Oil prices

#1
If a thread has already been posted I apologise; However, having just read the BBC and Sky news websites, I see that oil is at its lowest price, (per barrell), for three years.

If that is the case, what were we paying for petrol, at the pumps, three years ago?

I'm sure it wasn't what we are paying now!!!!!

Can we expect further price drops? I think not. :? :evil:
 
#5
skintboymike said:
The oil has dropped but the tax hasn't. I don't expect diesel to go below the £1 barrier again; in fact, having read the link below, I wouldn't be surprised to see another surge in the not too distant future...

http://news.bbc.co.uk/1/hi/business/7687944.stm
I'm sorry I disagree, oil is one third the price it was just a few months ago, even with the tax increase, Derv should be back to around 80-90p a litre by now or even lower, the exchange rate hasn't helped as the Dollar rises against Sterling, but even with this taken into account we should still see a 15-20p reduction, unless someone is profiteering?
 
T

trowel

Guest
#6
heard_it_all_before said:
I was in Halfords the other day, and Castrol Magnatec was down to £26.99 for 4 litres, if that's an indicator...?

And you got a 1 litre bottle free.

:D :D :D
Halford's are well overpriced at the best of times, I don't go anywhere them.
 
#7
WhiteHorse said:
skintboymike said:
The oil has dropped but the tax hasn't. I don't expect diesel to go below the £1 barrier again; in fact, having read the link below, I wouldn't be surprised to see another surge in the not too distant future...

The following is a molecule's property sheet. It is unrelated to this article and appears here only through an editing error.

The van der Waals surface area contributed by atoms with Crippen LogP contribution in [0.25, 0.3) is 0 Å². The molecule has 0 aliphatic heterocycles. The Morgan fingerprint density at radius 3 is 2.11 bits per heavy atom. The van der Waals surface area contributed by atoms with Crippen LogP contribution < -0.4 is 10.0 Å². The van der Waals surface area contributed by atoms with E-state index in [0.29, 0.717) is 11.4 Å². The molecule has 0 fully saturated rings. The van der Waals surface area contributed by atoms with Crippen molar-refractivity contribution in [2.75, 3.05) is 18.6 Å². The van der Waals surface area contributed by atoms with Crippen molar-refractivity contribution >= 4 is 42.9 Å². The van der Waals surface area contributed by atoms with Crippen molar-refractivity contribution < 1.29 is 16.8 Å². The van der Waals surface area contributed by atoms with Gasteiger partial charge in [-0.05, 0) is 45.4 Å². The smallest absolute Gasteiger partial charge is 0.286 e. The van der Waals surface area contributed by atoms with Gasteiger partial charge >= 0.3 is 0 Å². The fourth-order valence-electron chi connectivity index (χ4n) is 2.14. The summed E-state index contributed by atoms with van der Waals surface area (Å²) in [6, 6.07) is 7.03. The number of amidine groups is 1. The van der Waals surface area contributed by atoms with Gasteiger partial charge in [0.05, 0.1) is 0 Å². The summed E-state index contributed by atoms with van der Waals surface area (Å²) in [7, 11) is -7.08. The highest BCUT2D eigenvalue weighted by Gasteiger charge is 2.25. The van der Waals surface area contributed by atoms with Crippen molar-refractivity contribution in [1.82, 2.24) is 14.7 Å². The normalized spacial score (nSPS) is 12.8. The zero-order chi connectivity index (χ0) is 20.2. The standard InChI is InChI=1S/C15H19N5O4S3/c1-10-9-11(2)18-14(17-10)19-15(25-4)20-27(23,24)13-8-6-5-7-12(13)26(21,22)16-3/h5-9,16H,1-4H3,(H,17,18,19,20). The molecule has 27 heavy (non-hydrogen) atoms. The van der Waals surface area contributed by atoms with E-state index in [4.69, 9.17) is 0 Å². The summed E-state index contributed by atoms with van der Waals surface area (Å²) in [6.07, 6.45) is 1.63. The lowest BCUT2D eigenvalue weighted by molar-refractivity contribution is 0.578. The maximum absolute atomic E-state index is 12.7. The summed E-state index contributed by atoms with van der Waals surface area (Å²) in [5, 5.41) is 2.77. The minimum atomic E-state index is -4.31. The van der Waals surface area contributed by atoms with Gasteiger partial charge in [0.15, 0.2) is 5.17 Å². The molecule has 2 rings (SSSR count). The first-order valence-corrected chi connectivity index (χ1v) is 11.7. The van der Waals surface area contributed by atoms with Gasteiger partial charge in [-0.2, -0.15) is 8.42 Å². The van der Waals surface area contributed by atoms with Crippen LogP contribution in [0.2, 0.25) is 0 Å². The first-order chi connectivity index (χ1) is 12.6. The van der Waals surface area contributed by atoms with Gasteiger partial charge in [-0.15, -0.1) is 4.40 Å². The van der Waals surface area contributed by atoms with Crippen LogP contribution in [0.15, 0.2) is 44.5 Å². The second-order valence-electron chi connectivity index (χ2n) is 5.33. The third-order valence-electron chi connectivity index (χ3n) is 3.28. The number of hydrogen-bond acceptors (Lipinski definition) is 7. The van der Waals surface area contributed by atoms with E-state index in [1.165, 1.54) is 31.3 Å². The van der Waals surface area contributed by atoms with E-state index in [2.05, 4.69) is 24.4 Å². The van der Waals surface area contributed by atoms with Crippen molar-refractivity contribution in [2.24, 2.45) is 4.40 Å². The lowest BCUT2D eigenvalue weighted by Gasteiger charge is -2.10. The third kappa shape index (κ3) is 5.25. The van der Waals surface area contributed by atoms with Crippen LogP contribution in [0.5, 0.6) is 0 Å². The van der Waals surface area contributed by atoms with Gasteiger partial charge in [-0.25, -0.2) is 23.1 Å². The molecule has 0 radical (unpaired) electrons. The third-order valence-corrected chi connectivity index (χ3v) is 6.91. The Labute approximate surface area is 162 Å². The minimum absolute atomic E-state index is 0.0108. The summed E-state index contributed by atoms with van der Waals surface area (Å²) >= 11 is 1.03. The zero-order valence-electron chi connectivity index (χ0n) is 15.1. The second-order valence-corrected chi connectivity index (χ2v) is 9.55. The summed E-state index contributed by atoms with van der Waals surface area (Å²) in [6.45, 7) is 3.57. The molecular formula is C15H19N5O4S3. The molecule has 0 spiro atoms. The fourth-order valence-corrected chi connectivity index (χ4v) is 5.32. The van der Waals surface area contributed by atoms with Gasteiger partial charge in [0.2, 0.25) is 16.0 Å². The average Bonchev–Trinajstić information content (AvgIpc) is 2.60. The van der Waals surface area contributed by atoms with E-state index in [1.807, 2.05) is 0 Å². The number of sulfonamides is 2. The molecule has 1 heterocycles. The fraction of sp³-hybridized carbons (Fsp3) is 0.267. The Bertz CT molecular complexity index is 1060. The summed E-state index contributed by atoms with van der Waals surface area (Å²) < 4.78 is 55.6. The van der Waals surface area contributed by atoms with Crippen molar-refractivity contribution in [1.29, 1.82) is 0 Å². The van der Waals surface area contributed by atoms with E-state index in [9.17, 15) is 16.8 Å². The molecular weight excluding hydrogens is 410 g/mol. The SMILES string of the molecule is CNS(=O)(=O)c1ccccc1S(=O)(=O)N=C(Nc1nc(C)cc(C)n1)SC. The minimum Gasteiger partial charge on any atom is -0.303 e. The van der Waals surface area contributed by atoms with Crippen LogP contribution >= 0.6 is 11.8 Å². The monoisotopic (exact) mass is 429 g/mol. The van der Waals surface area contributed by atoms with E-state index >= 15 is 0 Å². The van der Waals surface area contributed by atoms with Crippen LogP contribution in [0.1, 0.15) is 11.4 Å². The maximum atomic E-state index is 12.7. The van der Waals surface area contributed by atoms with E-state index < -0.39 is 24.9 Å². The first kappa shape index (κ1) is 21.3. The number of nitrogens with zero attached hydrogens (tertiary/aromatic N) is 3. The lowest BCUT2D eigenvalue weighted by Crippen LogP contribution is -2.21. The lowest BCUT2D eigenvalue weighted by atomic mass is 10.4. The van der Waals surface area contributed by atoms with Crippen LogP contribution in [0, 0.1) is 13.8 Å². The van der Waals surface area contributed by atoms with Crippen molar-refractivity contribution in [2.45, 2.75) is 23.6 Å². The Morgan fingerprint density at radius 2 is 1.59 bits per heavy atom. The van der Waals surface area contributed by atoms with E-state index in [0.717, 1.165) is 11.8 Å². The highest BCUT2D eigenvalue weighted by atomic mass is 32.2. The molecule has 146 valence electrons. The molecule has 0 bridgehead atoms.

http://news.bbc.co.uk/1/hi/business/7687944.stm
I'm sorry I disagree, oil is one third the price it was just a few months ago, even with the tax increase, Derv should be back to around 80-90p a litre by now or even lower, the exchange rate hasn't helped as the Dollar rises against Sterling, but even with this taken into account we should still see a 15-20p reduction, unless someone is profiteering?
My point isn't that we SHOULDN'T have a reduction in costs, just that we won't because of, as you point out, people making a dirty profit.
 
#8
1.The oil price normally quoted is for oil that will be delivered in 3 months, so the price at the pump should be based on what the price of crude was 3 months ago.

2.The oil price is quoted in dollars, we pay in pounds, the pound has fallen against the dollar. To make a reasonable comparison you have to calculate the price of crude in pounds, using the exchange rates at the different times.
 
#9
trowel said:
heard_it_all_before said:
I was in Halfords the other day, and Castrol Magnatec was down to £26.99 for 4 litres, if that's an indicator...?

And you got a 1 litre bottle free.

:D :D :D
Halford's are well overpriced at the best of times, I don't go anywhere them.
I know what you mean bubby, but with the 1 litre bottle being free, the 5 litres that I needed for my Gas Guzzlers annual service was cheaper than anywhere else, the local motor factors was much dearer.

Can't wait for the VED to reach £455 per year, that'll mean that I have more rights to be on the road than some Lentil-soup eater in there C1
:D :D :D :D :D
 
#10
Mobat said:
1.The oil price normally quoted is for oil that will be delivered in 3 months, so the price at the pump should be based on what the price of crude was 3 months ago.

2.The oil price is quoted in dollars, we pay in pounds, the pound has fallen against the dollar. To make a reasonable comparison you have to calculate the price of crude in pounds, using the exchange rates at the different times.
Have a butchers at this and then do the sums.
http://www.petrolprices.com/fuel-tax.html
 
#11
WhiteHorse said:
skintboymike said:
The oil has dropped but the tax hasn't. I don't expect diesel to go below the £1 barrier again; in fact, having read the link below, I wouldn't be surprised to see another surge in the not too distant future...

http://news.bbc.co.uk/1/hi/business/7687944.stm
I'm sorry I disagree, oil is one third the price it was just a few months ago, even with the tax increase, Derv should be back to around 80-90p a litre by now or even lower, the exchange rate hasn't helped as the Dollar rises against Sterling, but even with this taken into account we should still see a 15-20p reduction, unless someone is profiteering?